IP Marketing and Education Organization Reaches U.S.

April 7, 2006
IP UserGroup seeks to bring members seeking IP security education together with product marketers versed in IP tools

IP isn't hype. That, at least, is obvious from the 2006 ISC West product floor.

And now that everyone knows that the change to IP is happening fast (perhaps faster than many initially would have believed possible), the challenge our industry is facing is one of training. There have been some remedies to that. Anixter recently published its IP networking guide (we've looked at this document and it's worth a read), and then kicked off an IP training seminar series that will be touring the U.S. this month and next. Lantronix has had a popular set of networking training modules on their site's learning center. At this show, Jim Gompers and Reed Exhibitions put together the IP Institute, a well-received day-long program which sought to educate industry professionals on IP security essentials. These offerings have all proven to be a big help in keeping our industry on the cutting (and well-trained) edge

Now, from across the pond comes the IP UserGroup. This group, which has been established in the U.K. for some years, is essentially an industry consortium and education program for 1) security companies producing IP-based products and 2) dealers/integrators and end users needing to stay abreast on proper implementation of IP networked security technologies. It's also the founding organization of up-and-coming U.K. security show IIPSEC, not to be confused with the similarly named IFSEC.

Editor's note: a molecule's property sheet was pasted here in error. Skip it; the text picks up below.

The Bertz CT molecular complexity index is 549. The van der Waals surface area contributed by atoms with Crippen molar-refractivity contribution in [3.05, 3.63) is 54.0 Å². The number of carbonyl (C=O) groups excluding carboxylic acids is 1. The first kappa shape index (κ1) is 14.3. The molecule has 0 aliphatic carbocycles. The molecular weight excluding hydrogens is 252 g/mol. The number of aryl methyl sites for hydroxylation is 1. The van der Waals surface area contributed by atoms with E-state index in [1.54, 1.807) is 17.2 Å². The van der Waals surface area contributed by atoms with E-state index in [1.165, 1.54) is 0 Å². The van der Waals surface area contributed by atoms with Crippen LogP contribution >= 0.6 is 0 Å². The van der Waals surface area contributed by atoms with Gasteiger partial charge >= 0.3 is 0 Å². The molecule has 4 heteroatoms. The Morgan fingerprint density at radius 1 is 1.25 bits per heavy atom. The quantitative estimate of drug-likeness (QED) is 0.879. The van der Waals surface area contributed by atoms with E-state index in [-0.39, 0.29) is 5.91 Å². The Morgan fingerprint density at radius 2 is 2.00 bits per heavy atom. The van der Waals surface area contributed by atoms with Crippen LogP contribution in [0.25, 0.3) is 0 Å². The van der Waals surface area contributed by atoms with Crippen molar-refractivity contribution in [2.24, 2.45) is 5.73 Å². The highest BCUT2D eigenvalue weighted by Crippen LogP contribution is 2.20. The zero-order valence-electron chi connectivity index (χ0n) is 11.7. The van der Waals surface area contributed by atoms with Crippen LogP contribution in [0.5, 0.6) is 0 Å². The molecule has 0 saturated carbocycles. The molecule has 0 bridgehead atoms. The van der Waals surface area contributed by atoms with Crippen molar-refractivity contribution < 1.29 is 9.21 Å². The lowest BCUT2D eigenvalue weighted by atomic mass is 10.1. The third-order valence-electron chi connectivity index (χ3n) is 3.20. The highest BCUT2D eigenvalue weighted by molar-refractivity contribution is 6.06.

The UserGroup, which was started in the U.K. but has spread worldwide, is comprised of almost 10,000 people and has spread to 68 countries. The group is set up as an industry organization and relies heavily on vendor support for its programs. Far from being just a charity IP training program, the UserGroup markets IP solutions from suppliers to its member users through e-zines, its website and its mini-expos called IP-in-Action. But despite a heavy marketing engine (the group sends some 150,000 newsletters and bulletins each year), the IP User Group does still have education at its core.

Paul Hennings, the program's leader and the founder of the U.K.'s IP UserGroup, says the organization's goal is "to help your industry understand what IP is all about," and that the IP UserGroup is "reacting to a lack of IP education in the U.S."

The group kicked off its membership drive in Las Vegas at ISC West in booth #22146, and plans to start IP-in-Action shows this August in the U.S. The group has already seen a good deal of buy-in from technology corporations, with DVTel, Dallmeier, Milestone Systems, Codestuff and Cisco Systems announced as charter members of the organization. The IP UserGroup's U.S. website is www.ipusergroupusa.com, or head by their ISC West 2006 booth to pick up more information.